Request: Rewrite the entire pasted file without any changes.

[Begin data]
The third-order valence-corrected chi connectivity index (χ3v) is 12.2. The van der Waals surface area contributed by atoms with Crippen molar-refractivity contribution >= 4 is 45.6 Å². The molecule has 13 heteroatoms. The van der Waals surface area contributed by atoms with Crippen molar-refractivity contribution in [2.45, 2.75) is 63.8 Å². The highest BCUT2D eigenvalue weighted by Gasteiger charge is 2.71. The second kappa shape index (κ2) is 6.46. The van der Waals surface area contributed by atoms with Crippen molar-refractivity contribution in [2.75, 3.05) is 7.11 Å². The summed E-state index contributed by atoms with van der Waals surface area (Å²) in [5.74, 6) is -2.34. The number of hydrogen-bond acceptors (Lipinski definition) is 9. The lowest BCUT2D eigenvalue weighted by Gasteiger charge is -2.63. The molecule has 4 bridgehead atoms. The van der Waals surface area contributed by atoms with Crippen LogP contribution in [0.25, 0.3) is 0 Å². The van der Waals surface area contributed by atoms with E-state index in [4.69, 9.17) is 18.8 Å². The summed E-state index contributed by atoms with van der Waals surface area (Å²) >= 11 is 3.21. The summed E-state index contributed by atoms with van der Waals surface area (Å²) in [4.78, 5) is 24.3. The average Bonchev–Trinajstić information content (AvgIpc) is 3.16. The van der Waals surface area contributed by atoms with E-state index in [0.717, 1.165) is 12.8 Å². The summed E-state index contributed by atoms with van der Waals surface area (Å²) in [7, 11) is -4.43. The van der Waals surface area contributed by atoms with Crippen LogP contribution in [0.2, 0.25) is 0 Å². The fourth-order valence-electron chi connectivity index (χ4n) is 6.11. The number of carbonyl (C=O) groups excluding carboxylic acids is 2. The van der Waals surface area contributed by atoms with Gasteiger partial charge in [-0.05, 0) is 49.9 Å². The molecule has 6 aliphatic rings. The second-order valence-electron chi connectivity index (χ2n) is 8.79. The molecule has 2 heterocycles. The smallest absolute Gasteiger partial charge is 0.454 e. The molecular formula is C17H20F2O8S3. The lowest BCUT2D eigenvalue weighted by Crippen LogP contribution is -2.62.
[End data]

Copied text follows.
The third-order valence-corrected chi connectivity index (χ3v) is 12.2. The van der Waals surface area contributed by atoms with Crippen molar-refractivity contribution >= 4 is 45.6 Å². The molecule has 13 heteroatoms. The van der Waals surface area contributed by atoms with Crippen molar-refractivity contribution in [2.45, 2.75) is 63.8 Å². The highest BCUT2D eigenvalue weighted by Gasteiger charge is 2.71. The second kappa shape index (κ2) is 6.46. The van der Waals surface area contributed by atoms with Crippen molar-refractivity contribution in [2.75, 3.05) is 7.11 Å². The summed E-state index contributed by atoms with van der Waals surface area (Å²) in [5.74, 6) is -2.34. The number of hydrogen-bond acceptors (Lipinski definition) is 9. The lowest BCUT2D eigenvalue weighted by Gasteiger charge is -2.63. The molecule has 4 bridgehead atoms. The van der Waals surface area contributed by atoms with Crippen LogP contribution in [0.25, 0.3) is 0 Å². The van der Waals surface area contributed by atoms with E-state index in [4.69, 9.17) is 18.8 Å². The summed E-state index contributed by atoms with van der Waals surface area (Å²) >= 11 is 3.21. The summed E-state index contributed by atoms with van der Waals surface area (Å²) in [4.78, 5) is 24.3. The average Bonchev–Trinajstić information content (AvgIpc) is 3.16. The van der Waals surface area contributed by atoms with E-state index in [0.717, 1.165) is 12.8 Å². The summed E-state index contributed by atoms with van der Waals surface area (Å²) in [7, 11) is -4.43. The van der Waals surface area contributed by atoms with Crippen LogP contribution in [0.2, 0.25) is 0 Å². The fourth-order valence-electron chi connectivity index (χ4n) is 6.11. The number of carbonyl (C=O) groups excluding carboxylic acids is 2. The van der Waals surface area contributed by atoms with Gasteiger partial charge in [-0.05, 0) is 49.9 Å². The molecule has 6 aliphatic rings. The second-order valence-electron chi connectivity index (χ2n) is 8.79. The molecule has 2 heterocycles. The smallest absolute Gasteiger partial charge is 0.454 e. The molecular formula is C17H20F2O8S3. The lowest BCUT2D eigenvalue weighted by Crippen LogP contribution is -2.62.